Trivium have passed over these shores twice already and are fast approaching with their third attempt to pose as the new harbingers of heavy metal. By splicing the explosive components of thrash, prog and death metal in a manner that impressed and enthralled in equal measure, the quartet were quickly heralded as the great white hopes of the international metal scene by several portions of the rock press. Trust me, there wonï¿½t ever be a ï¿½new Metallicaï¿½. Foolish as those hyperbolic claims might be, it is important not to dismiss the clear talent held by these Floridians. Trivium are worth their salt. DiS doesnï¿½t fly all the way to Florida to talk to youthfully exuberant bassist, Paolo Gregoletto. Heï¿½s only 20. Bless.
Not only is Paolo not yet of legal drinking age in America but Trivium only began to cut their major touring teeth in April 2004. This means that they have reached Astoria level in the UK in less than two years. Knowing this obviously causes the blood of many a hardworking British band to boil, and leapfrogging other American bands in the popularity stakes will tend to make one rather unpopular also. This is a fact that is well known to the band, as Paolo explains: ï¿½Some people donï¿½t think weï¿½ve paid our dues but weï¿½re working hard. Weï¿½re getting our asses kicked every night of this tour. Itï¿½s tiring but itï¿½s fun. We just happened to be doing the right thing at the right time.ï¿½
This is a true statement because Trivium have worked hard as a band. Having released their debut longplayer Ember To Inferno on German indie Lifeforce Records, they signed to the magnificent metal beast that is Roadrunner Records, and released their follow-up record Ascendancy in the summer of last year to universal acclaim. Paolo appreciates the way that they have come up, almost from the underground: ï¿½Weï¿½ve kept true to ourselves and we know what itï¿½s like to be nothing. It means a lot more that way because youï¿½ve actually worked really hard for it.ï¿½ Those album titles are notable, as they appear to chart the upward progression of the band. Paolo claims that the band already know what the next record will be called but sadly refuses to reveal the masterplan. Top secret and all that.
Ascendancy is truly a masterclass in modern metal, blending thrashed out riffs and deathly vocals with certain elements of prog rock. Former Prodigy guitarist Giz Butt guested on ï¿½gang vocalsï¿½ on one track, and the thing that truly stands out about the record is the sheer ability to sing along to it. While many have sneered at the more commercial aspect to the record, it is difficult to accurately bracket them as part of the New Wave or as part of the Metalcore scenes that are currently riding so strong on both sides of the Atlantic. This is definitely something the band feel strongly about: ï¿½Weï¿½re not part of that. Weï¿½re not part of any movements. Weï¿½re just a metal band. People can say whatever but I think that metal is a thing that never dies. Nu-metal died. Metalcore is going to die. Weï¿½re just going to prove it with our next record. Weï¿½re going to break away from everything like that.ï¿½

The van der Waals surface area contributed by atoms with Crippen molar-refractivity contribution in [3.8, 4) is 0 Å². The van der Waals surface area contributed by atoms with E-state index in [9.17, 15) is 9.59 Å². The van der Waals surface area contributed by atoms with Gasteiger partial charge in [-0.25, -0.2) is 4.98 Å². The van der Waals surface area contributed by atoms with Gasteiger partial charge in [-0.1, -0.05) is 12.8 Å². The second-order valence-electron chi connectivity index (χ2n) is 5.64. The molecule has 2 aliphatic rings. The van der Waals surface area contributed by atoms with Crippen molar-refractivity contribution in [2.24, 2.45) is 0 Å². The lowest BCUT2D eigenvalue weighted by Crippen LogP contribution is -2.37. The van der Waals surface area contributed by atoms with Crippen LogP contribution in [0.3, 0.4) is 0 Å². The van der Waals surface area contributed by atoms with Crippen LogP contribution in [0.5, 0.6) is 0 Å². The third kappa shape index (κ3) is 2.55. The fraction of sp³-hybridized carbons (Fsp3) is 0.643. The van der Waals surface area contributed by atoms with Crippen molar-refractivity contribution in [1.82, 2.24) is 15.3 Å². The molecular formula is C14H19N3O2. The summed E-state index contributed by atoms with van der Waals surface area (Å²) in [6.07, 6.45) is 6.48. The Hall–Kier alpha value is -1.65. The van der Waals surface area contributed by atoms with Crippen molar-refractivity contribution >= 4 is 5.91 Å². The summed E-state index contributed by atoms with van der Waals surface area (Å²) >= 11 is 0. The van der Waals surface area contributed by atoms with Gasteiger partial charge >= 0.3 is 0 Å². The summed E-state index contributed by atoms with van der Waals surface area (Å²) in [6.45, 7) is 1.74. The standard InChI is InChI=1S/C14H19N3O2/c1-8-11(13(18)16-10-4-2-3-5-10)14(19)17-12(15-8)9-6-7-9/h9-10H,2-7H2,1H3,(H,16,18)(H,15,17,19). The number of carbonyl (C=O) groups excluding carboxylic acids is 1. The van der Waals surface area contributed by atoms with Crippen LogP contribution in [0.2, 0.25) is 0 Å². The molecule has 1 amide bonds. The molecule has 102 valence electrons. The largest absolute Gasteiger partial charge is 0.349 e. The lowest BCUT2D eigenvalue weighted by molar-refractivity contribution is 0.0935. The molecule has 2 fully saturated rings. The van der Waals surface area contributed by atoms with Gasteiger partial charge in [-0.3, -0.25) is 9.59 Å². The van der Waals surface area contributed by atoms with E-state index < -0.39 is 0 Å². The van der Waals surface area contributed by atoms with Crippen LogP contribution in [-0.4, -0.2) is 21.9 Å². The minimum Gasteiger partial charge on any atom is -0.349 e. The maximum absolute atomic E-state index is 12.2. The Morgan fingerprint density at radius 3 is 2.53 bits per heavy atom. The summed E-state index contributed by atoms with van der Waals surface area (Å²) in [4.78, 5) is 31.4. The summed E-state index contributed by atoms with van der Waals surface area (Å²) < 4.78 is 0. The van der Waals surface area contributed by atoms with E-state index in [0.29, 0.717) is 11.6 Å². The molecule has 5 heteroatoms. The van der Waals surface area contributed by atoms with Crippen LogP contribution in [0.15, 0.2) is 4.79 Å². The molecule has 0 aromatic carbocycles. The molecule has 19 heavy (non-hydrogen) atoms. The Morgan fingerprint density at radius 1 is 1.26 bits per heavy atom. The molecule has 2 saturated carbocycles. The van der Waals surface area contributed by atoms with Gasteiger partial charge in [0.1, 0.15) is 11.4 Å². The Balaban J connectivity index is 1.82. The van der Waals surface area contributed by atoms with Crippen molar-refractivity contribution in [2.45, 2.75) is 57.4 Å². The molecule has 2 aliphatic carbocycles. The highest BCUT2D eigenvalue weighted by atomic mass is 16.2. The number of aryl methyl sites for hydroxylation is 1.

The ambition that surrounds this band is beyond commendable. Paolo did let on that their next album would contain a ï¿½twelve-minute instrumentalï¿½ and something that sounds like Motley Crue or Skid Row meets Maiden. The latter apparently contains three solos but is still under four minutes long. The more cynical among us may wonder if thatï¿½s not a song built for the radio? ï¿½We do want to take our music to different levels but also we like the catchiness: the anthems; the sing-alongs. Anything to bring the crowd into it, thatï¿½s what weï¿½re all about. Youï¿½ve just got to balance it.ï¿½
There is a certain steely determination in the bassist's highly polished responses that only ever comes when a group of people are all striving for the same goal. There can be no doubt that Trivium are not intending on being fly-by-nights. ï¿½If thereï¿½s one thing for sure, when it comes to playing live, we take it very, very seriously. Weï¿½re very confident in our live show. We want to be a band that is known for our live show like Maiden or Metallica. We want to be big. People give us shit for wanting that but those bands wanted the same when they were young. We donï¿½t want to be a band that gets a little bit of hype, sells a few cds and goes away. We want to be this generationï¿½s band. There will be bands like that and we want to be one of them.ï¿½ If thatï¿½s not a statement of intent, I donï¿½t know what is.
They may have written the album new by the end of January, but Trivium are going to be touring the Ascendancy album in March. Paolo explains: ï¿½Weï¿½re pretty much covering our short history as a band. There really isnï¿½t a song off Ascendancy that I donï¿½t want to play.ï¿½ So expect anything up to two hours of finely crafted metal in a rather large venue near you. Here are the dates! Sadly, it's mostly sold out but don't worry because theyï¿½re going to rock Download at Castle Donington later in the year. Joy.
2 Leeds University
3 Dublin Ambassador Theatre
4 Dublin Ambassador Theatre
5 Belfast Ulster Hall
6 Glasgow Academy (upgraded from Barrowlands - some tickets left)
8 Newcastle Academy
9 Birmingham Academy
10 Manchester Apollo (upgraded from Academy - a few tickets left)
11 Nottingham Rock City
12 Stoke Victoria Hall (not many tickets left at all)
15 London Astoria
16 London Astoria
17 Cardiff University
18 Exeter Grand Hall
20 Southampton Guildhall
21 Folkstone Leas Cliffe Hall (almost sold out)
Interestingly, the first ever Trivium tribute band, Ember & The Infernos are playing a couple shows at Brighton Concorde 2 on March 14 and then again at Islington Academy on March 22. Both are days when Trivium are not playing a show so it might be worth checking out...